Forward this email | View in web browser
Sultana grapes at harvest point Mildura
Thursday 1 February 2024

In this edition:

Mosquito numbers peak
Illustraton of a mosquito on orange background

The risk of mosquito-borne diseases is highest in October to late April in Victoria, as mosquito numbers peak.

Mosquito-borne diseases include Japanese encephalitis (JE).

JE is a rare but potentially serious infection of the brain caused by a virus that can spread to humans through mosquito bites.

The best way to prevent mosquito-borne diseases is to avoid mosquito bites.

  • Cover up – wear long, loose-fitting, light-coloured clothing as mosquitoes can bite through tight clothing
  • Use mosquito repellents containing picaridin or DEET on all exposed skin. Apply over the top of sunscreen and reapply after swimming or sweating
  • Limit outdoor activity if lots of mosquitoes are about
  • Remove stagnant water where mosquitoes can breed around your home or campsite
  • On holidays make sure your accommodation is fitted with mosquito netting or screens
  • Don’t forget the kids – always check the insect repellent label. On babies, you might need to spray or rub repellent on their clothes instead of their skin
  • Avoid applying repellent to the hands of babies or young children
  • Use ‘knockdown’ fly sprays and plug-in repellent devices indoors
  • Consider using a mosquito net that is treated with a residual insecticide if sleeping outdoors, including sleeping in a tent or cabin
  • Mosquito coils can be effective in small outdoor areas where you gather to sit or eat.


Be prepared – JE is a rare but serious infection. Vaccination can protect you.


  • JE vaccine is free for eligible Victorians, visit your GP or local immunisation provider
  • You are eligible for free JE vaccination if you: live in high-risk areas of Victoria and meet additional criteria, live or work at properties with pigs, or are going to high-risk areas for seasonal work
  • Click here for more information on the eligibility criteria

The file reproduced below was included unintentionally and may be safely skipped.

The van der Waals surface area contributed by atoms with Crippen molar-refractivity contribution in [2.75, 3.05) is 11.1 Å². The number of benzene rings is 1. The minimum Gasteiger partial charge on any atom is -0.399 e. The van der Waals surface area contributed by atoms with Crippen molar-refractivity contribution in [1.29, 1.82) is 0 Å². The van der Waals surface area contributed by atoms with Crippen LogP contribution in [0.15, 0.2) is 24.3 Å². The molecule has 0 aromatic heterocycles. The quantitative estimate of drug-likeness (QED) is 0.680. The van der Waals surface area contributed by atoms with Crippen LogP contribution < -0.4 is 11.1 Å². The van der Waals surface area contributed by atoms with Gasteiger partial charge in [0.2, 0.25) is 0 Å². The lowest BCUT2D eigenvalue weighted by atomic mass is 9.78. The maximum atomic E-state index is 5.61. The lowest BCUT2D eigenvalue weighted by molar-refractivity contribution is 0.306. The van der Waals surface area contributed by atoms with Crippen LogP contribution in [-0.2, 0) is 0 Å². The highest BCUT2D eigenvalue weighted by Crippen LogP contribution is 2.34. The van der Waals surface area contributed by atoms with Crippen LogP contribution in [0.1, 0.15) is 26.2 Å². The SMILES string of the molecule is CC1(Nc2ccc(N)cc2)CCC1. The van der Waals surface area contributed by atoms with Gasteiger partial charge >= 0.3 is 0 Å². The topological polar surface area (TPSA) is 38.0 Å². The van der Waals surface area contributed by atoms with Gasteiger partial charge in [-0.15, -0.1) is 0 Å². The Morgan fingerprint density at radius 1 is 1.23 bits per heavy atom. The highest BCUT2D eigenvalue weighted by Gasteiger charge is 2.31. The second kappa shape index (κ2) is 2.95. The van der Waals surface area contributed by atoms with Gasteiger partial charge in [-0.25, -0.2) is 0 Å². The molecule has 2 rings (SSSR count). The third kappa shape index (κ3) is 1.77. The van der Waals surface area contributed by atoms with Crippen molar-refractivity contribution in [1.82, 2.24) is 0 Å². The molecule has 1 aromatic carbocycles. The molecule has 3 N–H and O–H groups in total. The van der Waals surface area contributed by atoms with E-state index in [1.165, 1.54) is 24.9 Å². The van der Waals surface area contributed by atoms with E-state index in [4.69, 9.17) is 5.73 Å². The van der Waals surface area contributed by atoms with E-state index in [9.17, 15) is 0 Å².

• If you are going to high-risk areas for seasonal work, you are eligible to have a free JE vaccination, regardless of Medicare status
  • Please note, while the vaccine is free-of-charge, some providers may charge an administration or consultation fee. Be sure to check if this applies to you.
Opportunities abound for STEM students in agriculture

Caption: Bianca Rodrigues-Jardim, Ellen de Vries, Prof Brendan Rodoni, Noel Djitro and Conrad Trollip

Students at all levels of education with a passion for STEM are benefitting from Agriculture Victoria’s broadening education program.

Agriculture Victoria Research Higher Education Manager Ms Kendra Whiteman said a program for PhD students has been running in partnership with La Trobe University (LTU) and the University of Melbourne (UoM) since 2012.

‘We currently have 65 PhD students under supervision as well as a large cohort of Masters students who started this summer. More recently, interest in our partnered PhD program has broadened,’ Ms Whiteman said.

‘We are now partnering with more universities to provide industry-based PhD research and industry internship opportunities, including Federation University, Victoria University, University of Tasmania, Deakin University and RMIT.

‘We have received excellent feedback from everyone involved in the process – students, supervisors, staff, tertiary institutions and our stakeholders.

‘Supervising students is mutually beneficial. They bring fresh knowledge from their study to our research and in return gain much from working side by side with our expert agricultural research scientists in a multi-disciplinary and hi-tech environment.

‘When they finish their study, they leave us with a very practical skillset for working in applied agricultural research, with exposure to modern scientific equipment and techniques, plus professional development opportunities like contract management and scientific communication skills.